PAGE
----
Frustrated by their political leaders' general reluctance to confront slavery, more and more abolitionists turned to direct action and civil disobedience. In 1832 Theodore Dwight Weld was forced out of Cincinnati's Lane Theological Seminary for encouraging students to debate the merits of colonization. In 1833 Weld began teaching at Oberlin College, which became a hotbed of abolitionist sentiment and was soon an important stop on the Underground Railroad.

The Underground Railroad, a secret network of activists who aided fugitive slaves in their journey to freedom, was the most important example of abolitionist direct action. Some system for assisting escaped slaves existed as early as 1786, but the network did not spread throughout the North until after 1830. More than 3,200 individuals are known to have been active in the Underground Railroad, and they aided perhaps as many as 50,000 escaped slaves in their journey to freedom. Among the best known of those active in the Underground Railroad are Harriet Tubman and Indiana Quaker Levi Coffin. Douglass, Delany, Garnet, and many other African Americans were also involved. Following the passage of the federal Fugitive Slave Law of 1850, abolitionists became even more militant in their efforts to assist runaway slaves. In 1851, for example, a Boston mob rescued a fugitive slave from a U.S. marshal and helped him safely reach Canada.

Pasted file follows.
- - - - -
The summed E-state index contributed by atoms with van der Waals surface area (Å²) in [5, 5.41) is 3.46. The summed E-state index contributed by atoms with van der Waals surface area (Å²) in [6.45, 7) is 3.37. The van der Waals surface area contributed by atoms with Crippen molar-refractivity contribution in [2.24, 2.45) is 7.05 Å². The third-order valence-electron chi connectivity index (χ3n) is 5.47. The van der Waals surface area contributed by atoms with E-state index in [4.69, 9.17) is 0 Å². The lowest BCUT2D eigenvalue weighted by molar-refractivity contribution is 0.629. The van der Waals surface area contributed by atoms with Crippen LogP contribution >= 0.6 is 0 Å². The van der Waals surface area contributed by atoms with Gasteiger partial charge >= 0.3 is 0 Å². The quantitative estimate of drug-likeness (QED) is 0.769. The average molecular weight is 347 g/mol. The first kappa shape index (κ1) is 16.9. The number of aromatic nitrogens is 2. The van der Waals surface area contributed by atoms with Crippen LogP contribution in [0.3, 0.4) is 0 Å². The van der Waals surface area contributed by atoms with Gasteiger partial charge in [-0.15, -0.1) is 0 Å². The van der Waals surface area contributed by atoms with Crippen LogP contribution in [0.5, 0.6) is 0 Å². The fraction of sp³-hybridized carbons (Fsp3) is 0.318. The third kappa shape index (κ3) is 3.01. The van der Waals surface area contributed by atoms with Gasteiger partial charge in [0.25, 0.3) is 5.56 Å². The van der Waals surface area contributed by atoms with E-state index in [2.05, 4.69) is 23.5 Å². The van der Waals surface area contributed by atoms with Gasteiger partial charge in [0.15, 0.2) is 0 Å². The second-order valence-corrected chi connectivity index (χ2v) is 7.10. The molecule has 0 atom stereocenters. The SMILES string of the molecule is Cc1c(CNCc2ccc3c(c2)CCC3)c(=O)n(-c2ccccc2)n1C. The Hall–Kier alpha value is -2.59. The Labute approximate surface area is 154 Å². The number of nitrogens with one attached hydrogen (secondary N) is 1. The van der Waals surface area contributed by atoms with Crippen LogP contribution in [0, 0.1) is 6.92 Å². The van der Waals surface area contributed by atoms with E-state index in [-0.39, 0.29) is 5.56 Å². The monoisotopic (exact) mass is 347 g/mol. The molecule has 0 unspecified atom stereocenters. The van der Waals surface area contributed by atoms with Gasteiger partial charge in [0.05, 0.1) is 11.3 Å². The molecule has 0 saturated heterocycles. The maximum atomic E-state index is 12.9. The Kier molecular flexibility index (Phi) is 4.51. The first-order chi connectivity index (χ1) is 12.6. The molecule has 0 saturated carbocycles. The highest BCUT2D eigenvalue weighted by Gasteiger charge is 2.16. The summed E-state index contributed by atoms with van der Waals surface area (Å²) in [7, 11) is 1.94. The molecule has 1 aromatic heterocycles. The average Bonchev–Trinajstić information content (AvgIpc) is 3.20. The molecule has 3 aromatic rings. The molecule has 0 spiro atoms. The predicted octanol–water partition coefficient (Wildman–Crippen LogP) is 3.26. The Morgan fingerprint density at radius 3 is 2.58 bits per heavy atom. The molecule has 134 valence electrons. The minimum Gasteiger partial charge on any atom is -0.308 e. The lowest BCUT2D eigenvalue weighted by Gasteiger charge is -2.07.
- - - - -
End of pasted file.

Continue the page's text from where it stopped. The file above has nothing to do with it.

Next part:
Although historians disagree on its political impact, abolitionism unquestionably helped define slavery as a pressing moral problem. During the 1840s, however, internal and external developments decreased the movement's significance. In 1840 the AASS split into two factions. Garrison and his radical followers retained control over the original organization; the Tappan brothers, Weld, and their followers formed the more conservative American and Foreign Antislavery Society.

There were numerous other fallings-out among abolitionists in subsequent years. In 1843 Douglass, a Garrisonian advocate of nonviolence, prevented the publication of a fiery speech by Garnet, which called for slave insurrection. By 1851, however, Douglass himself had parted ways with Garrison. Garrison relied on moral suasion as the means to gain emancipation. He dismissed politics and declined to vote, and he was convinced that nonviolence was the proper means of combating slavery. In 1851 Douglass decided that political action was essential to the antislavery struggle and that violence might be needed as well. During the 1850s a number of white abolitionists, including Theodore Parker and Thomas Wentworth Higginson, similarly concluded that to emancipate the slaves might require violent acts of resistance.